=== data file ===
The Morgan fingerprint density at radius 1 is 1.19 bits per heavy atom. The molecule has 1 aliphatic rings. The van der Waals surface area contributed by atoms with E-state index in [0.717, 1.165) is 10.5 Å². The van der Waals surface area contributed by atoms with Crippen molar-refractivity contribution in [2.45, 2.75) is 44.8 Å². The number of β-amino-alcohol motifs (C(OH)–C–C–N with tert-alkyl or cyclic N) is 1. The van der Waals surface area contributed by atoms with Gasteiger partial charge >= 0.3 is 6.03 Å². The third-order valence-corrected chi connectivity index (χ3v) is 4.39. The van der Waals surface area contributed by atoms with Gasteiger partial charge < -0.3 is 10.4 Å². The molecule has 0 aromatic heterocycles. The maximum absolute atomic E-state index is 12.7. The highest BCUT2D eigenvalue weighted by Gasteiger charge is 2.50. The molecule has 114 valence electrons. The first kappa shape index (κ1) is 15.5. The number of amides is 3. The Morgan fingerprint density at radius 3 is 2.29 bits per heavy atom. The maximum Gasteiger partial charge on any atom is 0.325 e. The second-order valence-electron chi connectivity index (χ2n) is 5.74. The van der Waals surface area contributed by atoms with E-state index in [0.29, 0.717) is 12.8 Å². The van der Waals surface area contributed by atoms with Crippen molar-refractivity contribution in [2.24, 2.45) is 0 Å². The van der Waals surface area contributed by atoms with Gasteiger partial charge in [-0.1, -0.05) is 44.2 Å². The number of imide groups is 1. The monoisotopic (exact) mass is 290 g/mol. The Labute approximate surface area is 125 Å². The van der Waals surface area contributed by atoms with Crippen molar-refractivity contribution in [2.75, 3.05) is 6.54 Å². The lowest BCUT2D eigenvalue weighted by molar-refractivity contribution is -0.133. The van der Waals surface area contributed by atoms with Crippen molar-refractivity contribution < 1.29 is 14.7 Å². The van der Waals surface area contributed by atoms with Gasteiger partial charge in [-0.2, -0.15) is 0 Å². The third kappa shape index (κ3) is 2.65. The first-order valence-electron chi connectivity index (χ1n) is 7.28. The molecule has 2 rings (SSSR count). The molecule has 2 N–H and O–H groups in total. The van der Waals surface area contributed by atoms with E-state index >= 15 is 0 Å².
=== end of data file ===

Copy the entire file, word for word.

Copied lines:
The Morgan fingerprint density at radius 1 is 1.19 bits per heavy atom. The molecule has 1 aliphatic rings. The van der Waals surface area contributed by atoms with E-state index in [0.717, 1.165) is 10.5 Å². The van der Waals surface area contributed by atoms with Crippen molar-refractivity contribution in [2.45, 2.75) is 44.8 Å². The number of β-amino-alcohol motifs (C(OH)–C–C–N with tert-alkyl or cyclic N) is 1. The van der Waals surface area contributed by atoms with Gasteiger partial charge >= 0.3 is 6.03 Å². The third-order valence-corrected chi connectivity index (χ3v) is 4.39. The van der Waals surface area contributed by atoms with Gasteiger partial charge < -0.3 is 10.4 Å². The molecule has 0 aromatic heterocycles. The maximum absolute atomic E-state index is 12.7. The highest BCUT2D eigenvalue weighted by Gasteiger charge is 2.50. The molecule has 114 valence electrons. The first kappa shape index (κ1) is 15.5. The number of amides is 3. The Morgan fingerprint density at radius 3 is 2.29 bits per heavy atom. The maximum Gasteiger partial charge on any atom is 0.325 e. The second-order valence-electron chi connectivity index (χ2n) is 5.74. The van der Waals surface area contributed by atoms with E-state index in [0.29, 0.717) is 12.8 Å². The van der Waals surface area contributed by atoms with Crippen molar-refractivity contribution in [2.24, 2.45) is 0 Å². The van der Waals surface area contributed by atoms with Gasteiger partial charge in [-0.1, -0.05) is 44.2 Å². The number of imide groups is 1. The monoisotopic (exact) mass is 290 g/mol. The Labute approximate surface area is 125 Å². The van der Waals surface area contributed by atoms with Crippen molar-refractivity contribution in [2.75, 3.05) is 6.54 Å². The lowest BCUT2D eigenvalue weighted by molar-refractivity contribution is -0.133. The van der Waals surface area contributed by atoms with Crippen molar-refractivity contribution < 1.29 is 14.7 Å². The van der Waals surface area contributed by atoms with Gasteiger partial charge in [-0.2, -0.15) is 0 Å². The third kappa shape index (κ3) is 2.65. The first-order valence-electron chi connectivity index (χ1n) is 7.28. The molecule has 2 rings (SSSR count). The molecule has 2 N–H and O–H groups in total. The van der Waals surface area contributed by atoms with E-state index >= 15 is 0 Å².